By Al Kratina
Nov 30, 2006 - 22:29
Here's a quick tip for all 14-year-olds, as well as people in university for creative writing: marijuana does not make movies better. It may make you stupid enough to enjoy a bad movie, but it's not going to turn Harold and Kumar Go To White Castle into anything but the long middle finger to Mothers Against Drunk Driving that it is. You shouldn’t have to be stoned to like a movie. When I get frustrated at the simplistic language and half-baked pop science of a Dan Brown novel, I don't huff half a bottle of modeling glue soaking a sweat-sock until the book gets good. I just put it down. Consequently, putting a crappy movie in 3D will not make it better. And then throwing in a bunch of pot references just makes it worse.
Night of the Living Dead, the 1968 George Romero original, was a brilliant piece of grindhouse horror, making wild statements about communist paranoia and racism while horrifying audiences with graphic depictions of cannibalism and the walking dead. It was also, unfortunately, tied up in rights struggles and quickly fell into the public domain, which meant that any ass with a color printer and a DVD press could sell copies. Plus, you could make a sequel with nothing more than a pro-sumer camcorder and a headful of THC, which is apparently what happened here. Jeff Broadstreet, who has previously blessed the low-budget world with Sexbomb, takes the original script and updates it with some extra nudity and drug references, a little more gore, and a scary text message. To finicky, traditionalist horror fans, this is kind of like adding a rap battle to Gone With The Wind. He's also added the additional element of 3D to the mix, at the expense of more traditional elements like color, action, and any semblance of worth whatsoever.
The film follows Barbara, a young woman traveling to her aunt's funeral with her brother. Once at the cemetery, she discovers that the dead have come back to life, and are feasting upon the script of the original. There's some nonsense about embalming chemicals and mixing medical waste with corpses, and then she's trapped in a farmhouse with some other victims, with things going downhill from there. It may not have been difficult to find an actress more talented than Judith O'Dea, who played Barbara in the original, but it should be noted that Brianna Brown is a significant improvement, and looks enough like Sarah Michelle Gellar to entertain if you've forgotten to clean your contacts. Aside from that, the film doesn't really have much going for it. The 3D does nothing but sap the color from the film and make it difficult to read the credits, and the gore never gets close to being graphic enough to appeal to the film's target audience. Character actor Sid Haig is apparently planning to live off his role in House of 1000 Corpses until he dies, turning in the same performance here, and no one else really distinguishes themselves from the zombies or the rest of the cast. What could have been a dynamic, energetic, rip-off of a good movie has been made into a tired, boring, rip-off of a good movie. And I'm nowhere near high enough to let that slide.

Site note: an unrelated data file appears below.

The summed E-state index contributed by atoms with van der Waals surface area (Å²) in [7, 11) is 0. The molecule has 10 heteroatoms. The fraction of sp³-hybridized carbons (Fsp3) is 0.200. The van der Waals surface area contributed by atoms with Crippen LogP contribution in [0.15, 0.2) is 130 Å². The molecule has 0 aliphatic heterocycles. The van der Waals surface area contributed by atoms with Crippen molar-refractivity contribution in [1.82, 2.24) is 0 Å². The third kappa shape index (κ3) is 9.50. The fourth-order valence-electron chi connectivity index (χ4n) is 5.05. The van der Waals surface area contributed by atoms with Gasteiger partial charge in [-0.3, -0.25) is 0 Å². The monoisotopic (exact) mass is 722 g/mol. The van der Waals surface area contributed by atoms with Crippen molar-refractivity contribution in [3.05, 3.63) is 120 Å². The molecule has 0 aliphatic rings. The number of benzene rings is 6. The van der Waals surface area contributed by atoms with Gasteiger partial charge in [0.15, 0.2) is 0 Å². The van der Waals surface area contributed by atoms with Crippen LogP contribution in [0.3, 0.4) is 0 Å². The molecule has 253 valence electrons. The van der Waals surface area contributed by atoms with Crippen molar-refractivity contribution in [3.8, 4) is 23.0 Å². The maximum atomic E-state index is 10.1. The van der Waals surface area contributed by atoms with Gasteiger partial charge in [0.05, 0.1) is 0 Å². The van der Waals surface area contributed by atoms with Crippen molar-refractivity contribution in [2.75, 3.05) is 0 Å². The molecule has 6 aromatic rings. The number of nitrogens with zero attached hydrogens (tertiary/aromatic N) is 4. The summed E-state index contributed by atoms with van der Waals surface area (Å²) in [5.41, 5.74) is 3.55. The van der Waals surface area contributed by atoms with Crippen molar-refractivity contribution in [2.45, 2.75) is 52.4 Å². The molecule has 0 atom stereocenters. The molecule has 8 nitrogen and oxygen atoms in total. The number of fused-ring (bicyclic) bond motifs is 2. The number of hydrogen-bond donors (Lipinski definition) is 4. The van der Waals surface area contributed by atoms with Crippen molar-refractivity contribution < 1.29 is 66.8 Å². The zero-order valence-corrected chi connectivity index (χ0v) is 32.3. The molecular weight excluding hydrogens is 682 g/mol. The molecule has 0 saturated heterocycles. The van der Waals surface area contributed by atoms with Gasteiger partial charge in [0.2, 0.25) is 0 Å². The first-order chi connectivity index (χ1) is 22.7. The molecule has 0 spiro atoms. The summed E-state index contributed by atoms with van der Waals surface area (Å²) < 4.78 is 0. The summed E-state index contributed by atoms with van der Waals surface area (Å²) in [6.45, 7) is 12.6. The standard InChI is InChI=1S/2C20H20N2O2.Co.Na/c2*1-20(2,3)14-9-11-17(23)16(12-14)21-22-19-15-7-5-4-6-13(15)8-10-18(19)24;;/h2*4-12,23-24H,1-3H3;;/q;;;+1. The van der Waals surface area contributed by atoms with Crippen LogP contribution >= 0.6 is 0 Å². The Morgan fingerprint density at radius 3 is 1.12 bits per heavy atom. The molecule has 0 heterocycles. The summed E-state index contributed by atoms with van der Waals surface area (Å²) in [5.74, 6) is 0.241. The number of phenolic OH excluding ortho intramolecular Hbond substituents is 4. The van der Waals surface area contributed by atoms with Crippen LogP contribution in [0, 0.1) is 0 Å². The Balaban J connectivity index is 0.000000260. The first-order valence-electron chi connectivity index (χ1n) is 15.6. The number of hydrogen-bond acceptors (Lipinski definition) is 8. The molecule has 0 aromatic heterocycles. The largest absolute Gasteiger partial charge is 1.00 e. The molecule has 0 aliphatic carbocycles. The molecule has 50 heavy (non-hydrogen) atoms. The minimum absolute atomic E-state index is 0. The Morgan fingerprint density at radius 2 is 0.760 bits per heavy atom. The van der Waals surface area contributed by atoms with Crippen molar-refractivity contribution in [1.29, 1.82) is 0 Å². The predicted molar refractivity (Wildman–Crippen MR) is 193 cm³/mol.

Rating: 4 /10